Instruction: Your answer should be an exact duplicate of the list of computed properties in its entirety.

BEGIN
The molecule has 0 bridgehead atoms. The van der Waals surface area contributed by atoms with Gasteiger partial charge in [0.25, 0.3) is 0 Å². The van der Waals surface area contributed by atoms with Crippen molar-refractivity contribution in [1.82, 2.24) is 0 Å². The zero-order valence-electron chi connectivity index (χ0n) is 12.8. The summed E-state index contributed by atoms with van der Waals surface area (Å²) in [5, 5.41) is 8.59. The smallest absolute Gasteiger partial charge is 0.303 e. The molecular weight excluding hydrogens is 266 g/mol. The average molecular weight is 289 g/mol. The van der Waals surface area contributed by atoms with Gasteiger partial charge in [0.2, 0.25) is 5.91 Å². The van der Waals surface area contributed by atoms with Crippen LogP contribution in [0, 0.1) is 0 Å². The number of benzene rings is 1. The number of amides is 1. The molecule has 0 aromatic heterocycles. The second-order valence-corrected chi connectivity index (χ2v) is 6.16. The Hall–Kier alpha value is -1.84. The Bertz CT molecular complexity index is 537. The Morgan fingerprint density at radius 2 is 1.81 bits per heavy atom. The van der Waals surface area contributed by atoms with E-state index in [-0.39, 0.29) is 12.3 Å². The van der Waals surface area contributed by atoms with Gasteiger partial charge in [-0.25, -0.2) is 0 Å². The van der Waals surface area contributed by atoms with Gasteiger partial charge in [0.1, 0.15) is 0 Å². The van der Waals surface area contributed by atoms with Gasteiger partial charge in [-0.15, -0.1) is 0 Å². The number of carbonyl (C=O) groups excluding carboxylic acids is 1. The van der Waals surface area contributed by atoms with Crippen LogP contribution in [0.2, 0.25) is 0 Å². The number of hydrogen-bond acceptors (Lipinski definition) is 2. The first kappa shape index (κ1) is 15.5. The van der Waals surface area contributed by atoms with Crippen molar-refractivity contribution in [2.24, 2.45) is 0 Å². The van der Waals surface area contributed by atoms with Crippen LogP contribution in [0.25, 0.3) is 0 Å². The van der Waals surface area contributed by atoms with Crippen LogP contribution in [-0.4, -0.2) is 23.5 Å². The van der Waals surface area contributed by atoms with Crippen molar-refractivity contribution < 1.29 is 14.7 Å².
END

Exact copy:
The molecule has 0 bridgehead atoms. The van der Waals surface area contributed by atoms with Gasteiger partial charge in [0.25, 0.3) is 0 Å². The van der Waals surface area contributed by atoms with Crippen molar-refractivity contribution in [1.82, 2.24) is 0 Å². The zero-order valence-electron chi connectivity index (χ0n) is 12.8. The summed E-state index contributed by atoms with van der Waals surface area (Å²) in [5, 5.41) is 8.59. The smallest absolute Gasteiger partial charge is 0.303 e. The molecular weight excluding hydrogens is 266 g/mol. The average molecular weight is 289 g/mol. The van der Waals surface area contributed by atoms with Gasteiger partial charge in [0.2, 0.25) is 5.91 Å². The van der Waals surface area contributed by atoms with Crippen LogP contribution in [0, 0.1) is 0 Å². The number of benzene rings is 1. The number of amides is 1. The molecule has 0 aromatic heterocycles. The second-order valence-corrected chi connectivity index (χ2v) is 6.16. The Hall–Kier alpha value is -1.84. The Bertz CT molecular complexity index is 537. The Morgan fingerprint density at radius 2 is 1.81 bits per heavy atom. The van der Waals surface area contributed by atoms with E-state index in [-0.39, 0.29) is 12.3 Å². The van der Waals surface area contributed by atoms with Gasteiger partial charge in [-0.25, -0.2) is 0 Å². The van der Waals surface area contributed by atoms with Gasteiger partial charge in [0.1, 0.15) is 0 Å². The van der Waals surface area contributed by atoms with Gasteiger partial charge in [-0.15, -0.1) is 0 Å². The number of carbonyl (C=O) groups excluding carboxylic acids is 1. The van der Waals surface area contributed by atoms with Crippen LogP contribution in [0.2, 0.25) is 0 Å². The number of hydrogen-bond acceptors (Lipinski definition) is 2. The first kappa shape index (κ1) is 15.5. The van der Waals surface area contributed by atoms with Crippen molar-refractivity contribution in [2.24, 2.45) is 0 Å². The van der Waals surface area contributed by atoms with Crippen LogP contribution in [0.25, 0.3) is 0 Å². The van der Waals surface area contributed by atoms with Crippen LogP contribution in [-0.4, -0.2) is 23.5 Å². The van der Waals surface area contributed by atoms with Crippen molar-refractivity contribution < 1.29 is 14.7 Å².